Sport Psychology


To fully understand sport psychology, we must ask ourselves two very
important questions, first, what is sport psychology and second, who is it for?
Put in the most sim-ple way, sport psychology can be an example of
psychological knowledge, principles, or methods applied to the world of sport.
"Two psychologists, Bunker and Maguire, say sport psychology is not for
psychologists, but is for sport and its participants." (Murphy & White, 1978:2)
However, it can be argued that sport psychology, can be for psycho-logy, just
as it can be for sports scientists, managers, teachers, administrators, coaches
and last but by no means least, the athletes themselves.
It is sport psychology that has stood apart from the discipline of
psychology as a whole. "Its history is different, its concerns are often
different, its centres of learning and teaching are often different, and its
professional training is different." (Garfield, 1984:34) Yet despite this, sport
psychology remains permanently bonded to psychology through its common interest
in the fundamental principles of psychology, human behavior, and experience.
No one can deny the significant role which sport and recreation plays in
every cul-ture and society across the globe. In the western and eastern worlds
alike, sport and lei-sure continue to support huge industries and take up
massive amounts of individual time, effort, money, energy, and emotion. Within
the media, competitive sport has gotten enor-mous attention and despite this,
the public\'s appetite for more sport never is stated. "It has been estimated
that around two thirds of all newspaper readers in Great Britain first turn to
the sports pages when they pick up their daily paper." (Butt, 1987:65) When one
con-siders the number of people who actually engage in sport or even take
regular exercise, then the significance of sport to all our lives cannot be
denied.
A common problem with sport psychology research lies in its somewhat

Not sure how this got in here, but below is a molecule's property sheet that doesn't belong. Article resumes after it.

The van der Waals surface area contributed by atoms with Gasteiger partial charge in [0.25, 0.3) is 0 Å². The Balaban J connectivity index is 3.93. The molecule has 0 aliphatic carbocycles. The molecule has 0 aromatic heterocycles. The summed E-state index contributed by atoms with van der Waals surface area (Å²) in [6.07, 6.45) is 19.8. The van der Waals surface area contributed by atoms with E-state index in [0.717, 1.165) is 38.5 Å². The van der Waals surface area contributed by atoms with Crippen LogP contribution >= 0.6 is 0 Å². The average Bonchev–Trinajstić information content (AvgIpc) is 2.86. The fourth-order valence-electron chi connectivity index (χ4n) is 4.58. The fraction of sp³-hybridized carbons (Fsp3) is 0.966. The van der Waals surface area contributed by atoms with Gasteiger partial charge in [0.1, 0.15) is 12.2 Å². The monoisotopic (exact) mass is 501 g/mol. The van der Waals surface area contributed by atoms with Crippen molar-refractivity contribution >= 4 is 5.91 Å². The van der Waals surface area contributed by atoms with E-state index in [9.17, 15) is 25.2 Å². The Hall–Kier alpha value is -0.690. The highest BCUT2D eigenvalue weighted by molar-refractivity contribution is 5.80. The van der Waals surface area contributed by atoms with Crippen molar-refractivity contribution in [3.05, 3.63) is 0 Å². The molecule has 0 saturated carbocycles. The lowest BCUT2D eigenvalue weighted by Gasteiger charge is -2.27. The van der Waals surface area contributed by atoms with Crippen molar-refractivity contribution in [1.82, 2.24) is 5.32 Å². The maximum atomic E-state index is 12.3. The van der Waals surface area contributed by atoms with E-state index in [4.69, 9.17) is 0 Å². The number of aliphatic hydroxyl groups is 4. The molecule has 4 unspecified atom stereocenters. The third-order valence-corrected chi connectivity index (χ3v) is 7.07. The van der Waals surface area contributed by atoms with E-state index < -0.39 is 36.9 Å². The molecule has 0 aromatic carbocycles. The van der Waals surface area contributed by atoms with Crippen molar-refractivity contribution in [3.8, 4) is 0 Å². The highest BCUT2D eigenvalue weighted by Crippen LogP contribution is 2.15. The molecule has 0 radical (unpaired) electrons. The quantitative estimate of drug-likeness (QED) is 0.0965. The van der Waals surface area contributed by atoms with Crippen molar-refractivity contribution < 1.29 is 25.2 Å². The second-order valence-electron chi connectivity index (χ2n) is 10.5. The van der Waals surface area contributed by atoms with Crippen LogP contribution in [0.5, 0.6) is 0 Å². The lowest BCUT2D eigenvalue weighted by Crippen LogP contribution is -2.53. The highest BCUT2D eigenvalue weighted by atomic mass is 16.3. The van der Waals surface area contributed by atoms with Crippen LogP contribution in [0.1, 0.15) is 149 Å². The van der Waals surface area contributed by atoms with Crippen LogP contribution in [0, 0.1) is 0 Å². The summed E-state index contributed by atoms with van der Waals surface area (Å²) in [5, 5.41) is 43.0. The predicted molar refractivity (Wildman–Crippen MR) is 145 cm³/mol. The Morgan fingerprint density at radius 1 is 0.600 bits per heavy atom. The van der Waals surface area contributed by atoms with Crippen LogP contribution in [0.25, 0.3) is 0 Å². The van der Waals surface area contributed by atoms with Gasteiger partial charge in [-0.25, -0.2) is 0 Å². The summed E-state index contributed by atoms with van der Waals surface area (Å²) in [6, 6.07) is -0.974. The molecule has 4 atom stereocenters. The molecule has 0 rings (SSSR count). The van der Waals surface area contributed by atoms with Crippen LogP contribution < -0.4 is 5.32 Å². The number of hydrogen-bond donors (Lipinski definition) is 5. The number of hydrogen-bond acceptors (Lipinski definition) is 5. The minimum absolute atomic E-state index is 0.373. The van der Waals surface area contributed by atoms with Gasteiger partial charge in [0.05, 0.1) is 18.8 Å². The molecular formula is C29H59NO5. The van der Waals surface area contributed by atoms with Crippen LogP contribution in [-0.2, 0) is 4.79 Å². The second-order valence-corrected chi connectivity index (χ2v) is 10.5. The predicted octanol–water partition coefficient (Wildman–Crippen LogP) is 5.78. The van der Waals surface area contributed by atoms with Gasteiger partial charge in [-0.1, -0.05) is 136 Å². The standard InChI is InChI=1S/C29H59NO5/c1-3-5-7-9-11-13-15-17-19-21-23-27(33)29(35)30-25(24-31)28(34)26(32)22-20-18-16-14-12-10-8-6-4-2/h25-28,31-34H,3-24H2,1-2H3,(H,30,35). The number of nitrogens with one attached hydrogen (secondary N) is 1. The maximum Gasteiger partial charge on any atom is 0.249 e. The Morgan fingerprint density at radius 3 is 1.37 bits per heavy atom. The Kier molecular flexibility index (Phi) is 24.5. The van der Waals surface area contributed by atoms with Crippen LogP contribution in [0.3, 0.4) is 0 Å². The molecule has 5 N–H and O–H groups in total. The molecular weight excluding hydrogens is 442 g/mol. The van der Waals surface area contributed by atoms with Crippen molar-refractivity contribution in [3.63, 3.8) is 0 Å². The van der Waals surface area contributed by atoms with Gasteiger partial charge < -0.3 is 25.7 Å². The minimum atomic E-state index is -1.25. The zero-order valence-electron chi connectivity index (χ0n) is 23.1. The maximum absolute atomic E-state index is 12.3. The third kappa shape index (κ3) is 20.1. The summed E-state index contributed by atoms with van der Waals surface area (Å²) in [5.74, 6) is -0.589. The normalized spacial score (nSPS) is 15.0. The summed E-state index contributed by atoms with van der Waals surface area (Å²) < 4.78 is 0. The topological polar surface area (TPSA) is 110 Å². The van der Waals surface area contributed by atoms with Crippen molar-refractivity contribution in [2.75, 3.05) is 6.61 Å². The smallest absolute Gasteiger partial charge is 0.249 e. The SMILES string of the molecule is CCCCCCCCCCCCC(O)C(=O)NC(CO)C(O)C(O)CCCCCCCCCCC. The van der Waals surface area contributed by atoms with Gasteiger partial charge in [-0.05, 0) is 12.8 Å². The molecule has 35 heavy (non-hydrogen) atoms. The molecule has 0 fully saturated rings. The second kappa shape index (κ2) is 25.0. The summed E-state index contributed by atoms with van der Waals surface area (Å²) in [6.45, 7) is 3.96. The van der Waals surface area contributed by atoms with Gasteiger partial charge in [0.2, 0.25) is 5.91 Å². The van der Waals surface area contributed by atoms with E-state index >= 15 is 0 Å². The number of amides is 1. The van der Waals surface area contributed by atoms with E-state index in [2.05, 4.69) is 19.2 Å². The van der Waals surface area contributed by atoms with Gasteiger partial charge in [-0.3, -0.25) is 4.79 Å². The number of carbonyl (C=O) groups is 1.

myopic or short-sighted appreciation of present day accumulated psychological
knowledge. As we look into sport psychology, we are confronted by a landscape
of knowledge which rises and falls often suddenly and dramatically. "At certain
times, massive peaks of understand-ing rise up before out eyes yet at other
times, huge tracts of psychology remain untouched to the horizon." (Garfield,
1984:6)
Around the 1960\'s, scientific traditions, institutions, and publications
which pros-per to this day first came into being, and it was this era which
truly marked the structural genesis of modern day sport psychology. However,
there are many untouched aspects of sport psychology today. In order for us to
determine whether psychology plays a signi-ficant role in the mind of a young
athlete, we must look at the uses and techniques of sport psychology.
Sport psychologists over the years have maintained a keen interest in
psychological profiling and have been naturally drawn to the quantification of
personality variables. As sport itself revolves aroung the measurement and
reward of individual differences in per-formances, it is no surprise that
scientists quantify psychological differences rather than sporting differences.
"The research is often looked at in terms of three primary areas, the search for
the winning profile, a comparison between athletes and non-athletes, and diffe
-ences in the personalities of athletes either competing in different sports or
playing in different positions." (Butt, 1987:97)
Any discussion of personality traits in sports could not ignore one
particular trait which has occupied more time than any other, competitive
anxiety. Helping athletes deal with pressure has become the bread and butter of
many sport psychologists. "The prob-lem of anxiety is dealt with with two
areas of research: test anxiety and achievement moti-vation." (Hackfort &
Spielberger, 1989:247) Presently, the test scale which enjoys the greatest
popularity is the second version of the Competitive State Anxiety Inventory or
CSAI-2. It is this test that psychologists measure the level of anxiety of an
athlete. It consists of questions in which each have four levels of severity
with four being the highest level. The CSAI-2 has been the basis for many other
modern day anxiety questionaires. "There remain so many fundamental questions
which have yet to be resolved that attempts to quantify concepts such as anxiety,
when we are still not sure just what this term actually means, can seem rather
premature at times, but the development of research instruments has nevertheless
proceeded rapidly." (Wolff, 1993:22)
Achievement motivation, competitiveness, and self-confidence together
with competition anxiety seem to form the cluster of core psychological
constructs which would seem to be most relevent to our understanding of sport
performance. With regard to achievement motivation and competitiveness, recent
advances have been predicated upon the interest originally stimulated by the
Atkinson model of achievement motivation. "Atkinson\'s nAch or the need to
achieve was taken to be a composite of